He and his team took initiative to the magazine and the colleagues from the Bolivian University had the responsibility for developing it: “Without ownership nothing will happen. You cannot force people to do anything,” Nico Hjortsø underlines

One of the main problems, which Nico Hjortsø found in the FOMABO project, was that the Bolivian Universities “are very isolated from practice”. Many of the articles in the FOMABO magazine were practical - they would not be able to be published in a recognized scientific magazine, according to Nico Hjortsø but:

“They can use this to get in contact with practice. Suddenly there was something, they could show people and talk with them about and they could also show that they produced useful knowledge,” he explains and adds that the magazine was a success because the format fitted the local need.

The inauguration of a field station in Chapare region, tropical Bolivia. As part of the FOMABO research capacity-building project Denmark co-funded a new research facility in the Bolivian university’s tropical research forest.

Entrepreneur out of passion or out of need?
The creation of incentives also challenged Nico Hjortsø when he engaged himself in the development of six agribusiness incubators in East and West Africa in the UniBRAIN-project. There are hordes of entrepreneurs but not culture for cooperating on developing large businesses. ”Statistically, Uganda is the country with most entrepreneurs in the world. 30 percent of the population is entrepreneurs, but it is not here Google or Skype are developed,” he says.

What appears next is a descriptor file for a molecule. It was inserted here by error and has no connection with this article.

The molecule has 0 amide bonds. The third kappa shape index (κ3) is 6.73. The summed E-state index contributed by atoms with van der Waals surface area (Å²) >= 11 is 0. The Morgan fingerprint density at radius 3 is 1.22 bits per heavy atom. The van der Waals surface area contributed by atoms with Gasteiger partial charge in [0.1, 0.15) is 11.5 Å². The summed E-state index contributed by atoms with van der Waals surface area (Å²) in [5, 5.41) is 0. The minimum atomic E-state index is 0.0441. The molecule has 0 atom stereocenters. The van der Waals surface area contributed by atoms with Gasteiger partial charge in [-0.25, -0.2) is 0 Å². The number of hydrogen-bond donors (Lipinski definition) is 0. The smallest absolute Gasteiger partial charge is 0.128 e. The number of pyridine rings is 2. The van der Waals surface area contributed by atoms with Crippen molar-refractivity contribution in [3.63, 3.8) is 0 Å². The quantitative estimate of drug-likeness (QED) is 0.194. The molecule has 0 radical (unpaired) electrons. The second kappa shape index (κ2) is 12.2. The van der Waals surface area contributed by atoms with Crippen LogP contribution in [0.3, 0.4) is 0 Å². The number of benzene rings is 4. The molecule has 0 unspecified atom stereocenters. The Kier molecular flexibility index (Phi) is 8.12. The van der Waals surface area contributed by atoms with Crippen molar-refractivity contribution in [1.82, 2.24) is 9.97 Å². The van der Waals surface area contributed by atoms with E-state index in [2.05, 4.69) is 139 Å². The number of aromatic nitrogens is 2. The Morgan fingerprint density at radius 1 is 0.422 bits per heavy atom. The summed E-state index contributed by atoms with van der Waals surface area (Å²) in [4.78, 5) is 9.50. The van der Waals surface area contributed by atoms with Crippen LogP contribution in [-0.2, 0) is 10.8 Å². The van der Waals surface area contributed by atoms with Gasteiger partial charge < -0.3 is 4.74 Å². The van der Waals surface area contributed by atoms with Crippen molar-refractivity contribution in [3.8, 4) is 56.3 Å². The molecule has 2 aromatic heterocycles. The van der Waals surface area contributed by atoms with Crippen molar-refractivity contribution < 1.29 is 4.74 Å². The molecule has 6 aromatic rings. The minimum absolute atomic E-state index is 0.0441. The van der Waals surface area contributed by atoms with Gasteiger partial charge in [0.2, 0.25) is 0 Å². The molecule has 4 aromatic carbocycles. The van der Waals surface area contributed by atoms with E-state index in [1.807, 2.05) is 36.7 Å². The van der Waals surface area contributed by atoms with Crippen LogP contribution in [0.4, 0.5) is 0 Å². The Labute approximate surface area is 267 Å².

According to Nico Hjortsø, there are two types of entrepreneurs: The ones who do it out of passion and the ones who do it out of need. It is the last type that is overrepresented in Uganda and that is not the type, which creates new big markets and lots of jobs.

“They (the Ugandans) do not have jobs and need to figure something out, or they are challenged with problems they have to find solutions to. Nobody is there to help, so they have to figure it out themselves,” Nico Hjortsø explains and adds that those who do it out of need do often not dream bigger than selling enough to get by.

”All the time while traveling around in Africa, I was introduced to new entrepreneurs making a ‘new’ yogurt… or juice,” Nico Hjortsø explains and adds: “I met a lot of these but they do not produce more than what they are able to sell in their neighborhood”

The society affect entrepreneurship
On the quest to advance small agribusinesses in Africa, another challenge appeared: Limited experience and culture for cooperating across sectors.

“There are much firmer boundaries between the sectors in the African societies compared to here,” Nico Hjortsø says.

You need to create partnerships and relations to customers and suppliers to start a business and: ”If you do not live in an entrepreneurial environment it can be hard to understand what it takes,” he adds.

The right partnerships can create magic. During Nico Hjortsø‘s research in Africa a university which educated coffee entrepreneurs, a public research institution producing pest-resistant coffee plants and an NGO, which had 150.000 coffee farmers organized in farmer groups in order to support them, started cooperating. The research institution had troubles diffusing its knowledge but the NGO could help spreading it to the farmer groups who needed that knowledge. Moreover, the university and the NGO could help each other by linking university graduate entrepreneurs with the market and internships.

“Cooperation is always the key,” Nico Hjortsø says and adds, “You cannot do anything on your own.”

The next to grab the interview-baton is Assistant Professor Mattias Borg Rasmussen who works with resources in developing countries from an anthropologic perspective. Read the article with Mattias Borg Rasmussen here.